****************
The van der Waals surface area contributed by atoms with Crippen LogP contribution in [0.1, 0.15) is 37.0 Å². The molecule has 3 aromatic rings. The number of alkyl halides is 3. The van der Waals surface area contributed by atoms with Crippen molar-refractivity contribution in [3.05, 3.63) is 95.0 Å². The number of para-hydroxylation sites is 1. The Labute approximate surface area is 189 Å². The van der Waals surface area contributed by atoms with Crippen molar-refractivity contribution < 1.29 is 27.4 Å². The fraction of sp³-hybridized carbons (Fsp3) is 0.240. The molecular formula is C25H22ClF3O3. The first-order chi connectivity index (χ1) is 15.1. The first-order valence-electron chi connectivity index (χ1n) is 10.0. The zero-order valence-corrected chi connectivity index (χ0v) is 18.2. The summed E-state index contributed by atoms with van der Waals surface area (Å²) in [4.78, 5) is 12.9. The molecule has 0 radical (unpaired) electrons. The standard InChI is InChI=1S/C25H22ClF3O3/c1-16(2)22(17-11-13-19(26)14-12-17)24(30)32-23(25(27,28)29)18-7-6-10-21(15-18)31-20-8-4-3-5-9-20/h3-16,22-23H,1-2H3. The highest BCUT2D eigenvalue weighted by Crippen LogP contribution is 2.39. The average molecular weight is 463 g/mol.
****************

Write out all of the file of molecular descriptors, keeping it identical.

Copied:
The van der Waals surface area contributed by atoms with Crippen LogP contribution in [0.1, 0.15) is 37.0 Å². The molecule has 3 aromatic rings. The number of alkyl halides is 3. The van der Waals surface area contributed by atoms with Crippen molar-refractivity contribution in [3.05, 3.63) is 95.0 Å². The number of para-hydroxylation sites is 1. The Labute approximate surface area is 189 Å². The van der Waals surface area contributed by atoms with Crippen molar-refractivity contribution < 1.29 is 27.4 Å². The fraction of sp³-hybridized carbons (Fsp3) is 0.240. The molecular formula is C25H22ClF3O3. The first-order chi connectivity index (χ1) is 15.1. The first-order valence-electron chi connectivity index (χ1n) is 10.0. The zero-order valence-corrected chi connectivity index (χ0v) is 18.2. The summed E-state index contributed by atoms with van der Waals surface area (Å²) in [4.78, 5) is 12.9. The molecule has 0 radical (unpaired) electrons. The standard InChI is InChI=1S/C25H22ClF3O3/c1-16(2)22(17-11-13-19(26)14-12-17)24(30)32-23(25(27,28)29)18-7-6-10-21(15-18)31-20-8-4-3-5-9-20/h3-16,22-23H,1-2H3. The highest BCUT2D eigenvalue weighted by Crippen LogP contribution is 2.39. The average molecular weight is 463 g/mol.